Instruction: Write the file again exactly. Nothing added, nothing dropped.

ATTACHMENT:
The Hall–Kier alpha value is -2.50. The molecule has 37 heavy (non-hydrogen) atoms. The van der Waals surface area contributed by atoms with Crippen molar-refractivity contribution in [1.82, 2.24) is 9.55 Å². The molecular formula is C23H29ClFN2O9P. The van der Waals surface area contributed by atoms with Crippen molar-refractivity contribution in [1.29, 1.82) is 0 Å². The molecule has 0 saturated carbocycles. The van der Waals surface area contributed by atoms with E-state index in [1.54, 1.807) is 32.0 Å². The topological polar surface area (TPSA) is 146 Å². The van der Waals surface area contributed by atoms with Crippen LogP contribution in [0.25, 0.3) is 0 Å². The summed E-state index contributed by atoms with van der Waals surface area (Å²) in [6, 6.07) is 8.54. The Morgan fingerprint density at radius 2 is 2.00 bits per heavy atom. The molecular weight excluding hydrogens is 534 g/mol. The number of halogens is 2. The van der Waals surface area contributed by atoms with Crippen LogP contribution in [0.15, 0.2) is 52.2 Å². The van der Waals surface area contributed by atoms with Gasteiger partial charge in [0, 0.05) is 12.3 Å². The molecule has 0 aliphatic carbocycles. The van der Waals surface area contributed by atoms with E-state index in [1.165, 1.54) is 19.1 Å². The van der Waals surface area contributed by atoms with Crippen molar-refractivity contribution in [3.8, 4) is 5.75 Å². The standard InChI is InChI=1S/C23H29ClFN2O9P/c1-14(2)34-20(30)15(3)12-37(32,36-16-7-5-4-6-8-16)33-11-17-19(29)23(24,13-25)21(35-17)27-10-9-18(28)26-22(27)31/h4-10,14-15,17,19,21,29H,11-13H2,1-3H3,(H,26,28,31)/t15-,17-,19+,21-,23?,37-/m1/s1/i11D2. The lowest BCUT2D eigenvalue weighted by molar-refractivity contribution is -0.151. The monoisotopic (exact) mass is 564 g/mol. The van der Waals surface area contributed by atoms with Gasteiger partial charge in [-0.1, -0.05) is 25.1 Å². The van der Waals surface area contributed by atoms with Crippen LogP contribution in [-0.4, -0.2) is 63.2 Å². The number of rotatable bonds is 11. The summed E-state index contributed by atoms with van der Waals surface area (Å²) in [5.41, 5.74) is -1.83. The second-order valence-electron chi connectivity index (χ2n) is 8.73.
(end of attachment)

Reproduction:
The Hall–Kier alpha value is -2.50. The molecule has 37 heavy (non-hydrogen) atoms. The van der Waals surface area contributed by atoms with Crippen molar-refractivity contribution in [1.82, 2.24) is 9.55 Å². The molecular formula is C23H29ClFN2O9P. The van der Waals surface area contributed by atoms with Crippen molar-refractivity contribution in [1.29, 1.82) is 0 Å². The molecule has 0 saturated carbocycles. The van der Waals surface area contributed by atoms with E-state index in [1.54, 1.807) is 32.0 Å². The topological polar surface area (TPSA) is 146 Å². The van der Waals surface area contributed by atoms with Crippen LogP contribution in [0.25, 0.3) is 0 Å². The summed E-state index contributed by atoms with van der Waals surface area (Å²) in [6, 6.07) is 8.54. The Morgan fingerprint density at radius 2 is 2.00 bits per heavy atom. The molecular weight excluding hydrogens is 534 g/mol. The number of halogens is 2. The van der Waals surface area contributed by atoms with Crippen LogP contribution in [0.15, 0.2) is 52.2 Å². The van der Waals surface area contributed by atoms with Gasteiger partial charge in [0, 0.05) is 12.3 Å². The molecule has 0 aliphatic carbocycles. The van der Waals surface area contributed by atoms with E-state index in [1.165, 1.54) is 19.1 Å². The van der Waals surface area contributed by atoms with Crippen molar-refractivity contribution in [3.8, 4) is 5.75 Å². The standard InChI is InChI=1S/C23H29ClFN2O9P/c1-14(2)34-20(30)15(3)12-37(32,36-16-7-5-4-6-8-16)33-11-17-19(29)23(24,13-25)21(35-17)27-10-9-18(28)26-22(27)31/h4-10,14-15,17,19,21,29H,11-13H2,1-3H3,(H,26,28,31)/t15-,17-,19+,21-,23?,37-/m1/s1/i11D2. The lowest BCUT2D eigenvalue weighted by molar-refractivity contribution is -0.151. The monoisotopic (exact) mass is 564 g/mol. The van der Waals surface area contributed by atoms with Gasteiger partial charge in [-0.1, -0.05) is 25.1 Å². The van der Waals surface area contributed by atoms with Crippen LogP contribution in [-0.4, -0.2) is 63.2 Å². The number of rotatable bonds is 11. The summed E-state index contributed by atoms with van der Waals surface area (Å²) in [5.41, 5.74) is -1.83. The second-order valence-electron chi connectivity index (χ2n) is 8.73.